Gemma Steel leading the 2015 Great Ireland Run (© Tomas Greally)
Gemma Steel denied Fionnuala Britton a maiden victory on home soil at the SPAR Great Ireland Run 10km, triumphing in blustery conditions at the IAAF Silver Label Road Race in Dublin’s Phoenix Park on Saturday (11).
Steel, the European cross-country champion, made much of the running in trying conditions and was rewarded with victory in 33:03, four seconds clear of Britton in 33:07 with Spain’s Alessandra Aguilar third in 33:11, and Italy’s world and European marathon silver medallist Valeria Straneo a detached fourth in 34:02.
There was a headwind for the first half of the race which kept many in contention with Steel, a late addition to the start list, testing the legs and the lungs of her rivals before pushing on at 5km.
“I just wanted a good honest race with no altitude and no Kenyans,” joked Steel afterwards, reflecting on her 18th place at the IAAF World Cross Country Championships in Guiyang, China, last month.
“It was windy,” she confirmed of the conditions but it’s something she’s used to in Dublin. “It’s been worse but conditions today let me down a little bit. In 2012 I ran 32:06, so on a good day it shows you it is quite a fast course.
“I went off just in contention. I didn’t take the pace on too early and tried to test people out on the hills and at five kilometres I made a little break. They were breathing a lot heavier than me. I felt really strong.”
Britton closed towards the end but, in reality, Steel had plenty to spare over the two-time European cross-country champion.
“I wasn’t really worried because I knew I had a gap unless she put a real sprint in," said Steel. "I knew I couldn’t take anything for granted. I just had to keep pushing really until I put it in the bag.”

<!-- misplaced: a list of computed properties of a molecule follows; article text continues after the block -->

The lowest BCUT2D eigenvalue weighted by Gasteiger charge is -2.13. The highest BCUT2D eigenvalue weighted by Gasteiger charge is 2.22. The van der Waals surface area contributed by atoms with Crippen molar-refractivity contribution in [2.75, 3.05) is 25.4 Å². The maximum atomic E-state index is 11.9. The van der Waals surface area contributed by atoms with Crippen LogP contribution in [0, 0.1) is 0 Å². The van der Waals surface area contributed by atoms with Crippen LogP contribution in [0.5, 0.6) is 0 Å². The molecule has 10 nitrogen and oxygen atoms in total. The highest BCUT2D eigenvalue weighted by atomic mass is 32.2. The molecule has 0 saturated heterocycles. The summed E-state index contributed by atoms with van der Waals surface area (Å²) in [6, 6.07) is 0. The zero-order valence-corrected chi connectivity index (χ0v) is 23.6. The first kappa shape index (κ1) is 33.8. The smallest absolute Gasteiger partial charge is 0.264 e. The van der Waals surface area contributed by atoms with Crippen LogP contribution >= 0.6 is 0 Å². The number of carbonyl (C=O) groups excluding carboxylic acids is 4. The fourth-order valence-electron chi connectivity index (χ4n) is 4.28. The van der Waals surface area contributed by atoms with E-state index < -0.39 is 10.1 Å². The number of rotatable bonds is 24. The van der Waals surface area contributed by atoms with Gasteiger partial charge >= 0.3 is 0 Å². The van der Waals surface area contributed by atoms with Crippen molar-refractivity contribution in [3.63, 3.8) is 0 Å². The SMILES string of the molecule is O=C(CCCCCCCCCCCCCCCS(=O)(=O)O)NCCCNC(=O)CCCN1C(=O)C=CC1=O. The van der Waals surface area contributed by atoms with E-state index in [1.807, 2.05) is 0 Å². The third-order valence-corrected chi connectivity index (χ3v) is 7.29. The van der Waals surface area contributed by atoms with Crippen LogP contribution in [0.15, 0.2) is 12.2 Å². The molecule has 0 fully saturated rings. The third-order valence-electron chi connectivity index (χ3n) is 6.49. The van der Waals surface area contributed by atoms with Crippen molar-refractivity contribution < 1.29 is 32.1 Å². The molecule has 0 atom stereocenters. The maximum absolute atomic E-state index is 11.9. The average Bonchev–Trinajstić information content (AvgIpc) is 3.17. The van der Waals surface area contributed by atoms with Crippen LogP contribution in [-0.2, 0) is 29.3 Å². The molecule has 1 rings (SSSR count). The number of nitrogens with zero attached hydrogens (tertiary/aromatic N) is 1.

“I was just looking behind because everyone was rooting for her (Britton) and thought that will spur her on a little bit more,” commented Steel about the fast-finishing domestic star.
Despite the defeat, it was a much improved performance for Britton whose previous best was 33:54 from last year and it is a clear indicator that her recent coaching change and the link-up with Catherina McKiernan's former coach Joe Doonan is already beginning to bear fruit.
“It was better than last year,” confirmed Britton, who won the national 10km title which was being held in conjunction with the race.
“Obviously you want to win. I did think I could win while I was running (during the race) and halfway round I felt good.
"She (Steel) got that little gap and I knew even warming up out the back whoever gets in front (in the final kilometre) is not going to get caught because you have the wind behind you. I just couldn’t get my legs to turn over any quicker. It was hard to close the gap when it’s like that.”
Japhet Korir effectively clinched his victory with three kilometres remaining in the men’s race and, with the wind on his back, the Kenyan retained his title with relative ease in 28:15.
Ethiopia’s Birhan Nebebew was second in 28:21 with Kenya’s James Rungaru only one second further back in 28:22.
“I pulled away after 7k,” said Korir. “Conditions were difficult but I pushed hard. I was happy with my run and felt good.”
The 2013 world cross country champion’s next assignment is to qualify for the 5000m at the IAAF World Championships in Beijing in August. “I will run on the track now,” he confirmed.
The men’s race, much like the women’s, only really got going halfway through; a brief smattering of hailstones didn’t help proceedings.
Multiple world record-holder Leonard Komon’s expected challenge never materialised, the challenging course and conditions clearly not to the Kenyan’s liking, eventually finishing fourth in 28:28.
It was left to Nebebew and Rungaru to challenge the defending champion but they had no answer to his surge with three kilometres remaining.
Mark Christie was the first Irishman home in 30:10 to claim the national title. The men’s mile kicked off the main programme in the Phoenix Park, one of the largest walled city parks in Europe.
A strong headwind for the first half scuppered any chance of a sub-four-minute winning time and European indoor 800m silver medallist Mark English found the increase in distance tough to handle.
This cleared the way for Great Britain’s Jonny Hay who edged the Netherlands’ Wouter Ploeger, although both were credited with the same time of 4:12. Spain’s Marc Alcala finished third in 4:13.
Feidhlim Kelly for the IAAF